“He applied many mathematical formulas to astronomy. For example, he determined with great precision the solar year in 365 days, which was a great achievement, since we are talking about the end of the 9th century and the beginning of the 10th”.
“Regarding the equinoxes, he studied them and found that there were errors in the accounts that Ptolemy had made and that served to perfect the entire Greek heritage of Ptolemy that the Arab mathematicians received.”
He also introduced a series of trigonometric relations.
Al-Khalili visited the University of Padua, in Italy, and saw one of the most important books in the history of science: De revolutionibus orbium coelestiumpublished in 1543 by Nicolaus Copernicus.
“The importance of this book is enormous. In it, Copernicus argues for the first time since Greek antiquity that all the planets, including the Earth, revolve around the sun.
“Many historians describe it as the initiator of the European scientific revolution”.
Copernicus cites Machometi Aracenfis, what is the great Al-Battānī.
“It is a great revelation to me that he explicitly mentions a Muslim from the 9th century, who provided him with a great deal of information about his observations.”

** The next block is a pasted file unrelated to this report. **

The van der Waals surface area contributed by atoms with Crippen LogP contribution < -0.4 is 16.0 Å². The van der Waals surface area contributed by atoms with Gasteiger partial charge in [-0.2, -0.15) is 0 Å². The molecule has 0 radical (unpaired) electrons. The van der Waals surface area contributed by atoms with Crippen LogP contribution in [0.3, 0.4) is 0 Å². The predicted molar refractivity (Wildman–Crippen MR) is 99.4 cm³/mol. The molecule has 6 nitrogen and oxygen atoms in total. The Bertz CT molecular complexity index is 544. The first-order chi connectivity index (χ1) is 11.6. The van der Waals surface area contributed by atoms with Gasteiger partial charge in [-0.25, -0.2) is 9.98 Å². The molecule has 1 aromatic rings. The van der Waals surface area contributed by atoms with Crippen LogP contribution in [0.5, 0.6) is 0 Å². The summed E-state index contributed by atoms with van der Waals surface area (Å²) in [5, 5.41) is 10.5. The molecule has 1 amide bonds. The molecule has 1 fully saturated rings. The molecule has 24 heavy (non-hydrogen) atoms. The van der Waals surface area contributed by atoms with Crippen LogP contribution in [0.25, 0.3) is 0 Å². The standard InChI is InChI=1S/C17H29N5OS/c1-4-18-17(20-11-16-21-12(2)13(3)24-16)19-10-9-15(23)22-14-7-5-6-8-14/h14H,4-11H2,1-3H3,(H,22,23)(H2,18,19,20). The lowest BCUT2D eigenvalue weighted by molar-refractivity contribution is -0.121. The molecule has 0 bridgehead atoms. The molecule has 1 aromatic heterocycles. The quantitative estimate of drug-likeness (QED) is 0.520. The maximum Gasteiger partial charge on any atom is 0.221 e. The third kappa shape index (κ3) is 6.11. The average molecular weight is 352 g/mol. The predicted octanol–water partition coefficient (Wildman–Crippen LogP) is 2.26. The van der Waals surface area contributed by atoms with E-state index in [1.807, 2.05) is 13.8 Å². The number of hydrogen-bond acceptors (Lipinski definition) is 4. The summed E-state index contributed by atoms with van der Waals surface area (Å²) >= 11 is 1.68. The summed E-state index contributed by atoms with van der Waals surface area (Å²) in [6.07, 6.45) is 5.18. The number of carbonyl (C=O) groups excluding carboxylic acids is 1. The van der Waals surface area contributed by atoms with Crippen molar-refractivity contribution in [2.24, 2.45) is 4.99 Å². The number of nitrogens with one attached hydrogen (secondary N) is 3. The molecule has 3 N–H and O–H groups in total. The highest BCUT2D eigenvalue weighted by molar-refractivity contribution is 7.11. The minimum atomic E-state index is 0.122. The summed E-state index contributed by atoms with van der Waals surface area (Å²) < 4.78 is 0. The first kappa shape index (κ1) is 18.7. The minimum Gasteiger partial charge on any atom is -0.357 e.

Al-Batani, was born in 858 near Urfa, Syria, and died in 929, in Iraq.
“Copernicus extensively used Al-Batani’s observations on the position of the planets, the sun, the moon, the stars.”
Jaime Coullaut Cordero, professor of Arab and Islamic Studies at the University of Salamanca, spoke with BBC Mundo about Ibn Al-Shatiran astronomer and mathematician who was born in Damascus around the year 1304.
“He was little known in the West because his works were not translated into Latin.”
However, he says that in the 1980s, “researchers discovered Ibn Al-Shatir’s planetary models and realized that they were the same as the models proposed by Copernicus a few centuries later.”
Shaikh Mohammad Razaullah Ansari, Emeritus Professor of Physics at Aligarh Muslim University in India, wrote an article for the UNESCO website about an Arab scholar of the 10th and 11th centuries who devoted himself not only to mathematics but also to physics, mechanics, astronomy, philosophy and medicine.
This is the great Abū Ali al-Ḥasan Ibn al-Haytham al-Baṣrī, known in the West as Alhazen and, in Spanish, as Alhacén.
He was born in the year 965 in Iraq and died in 1040 in Egypt.
He was one of the famous scientists of Cairo and was called the “Second Ptolemy” by Arab scholars.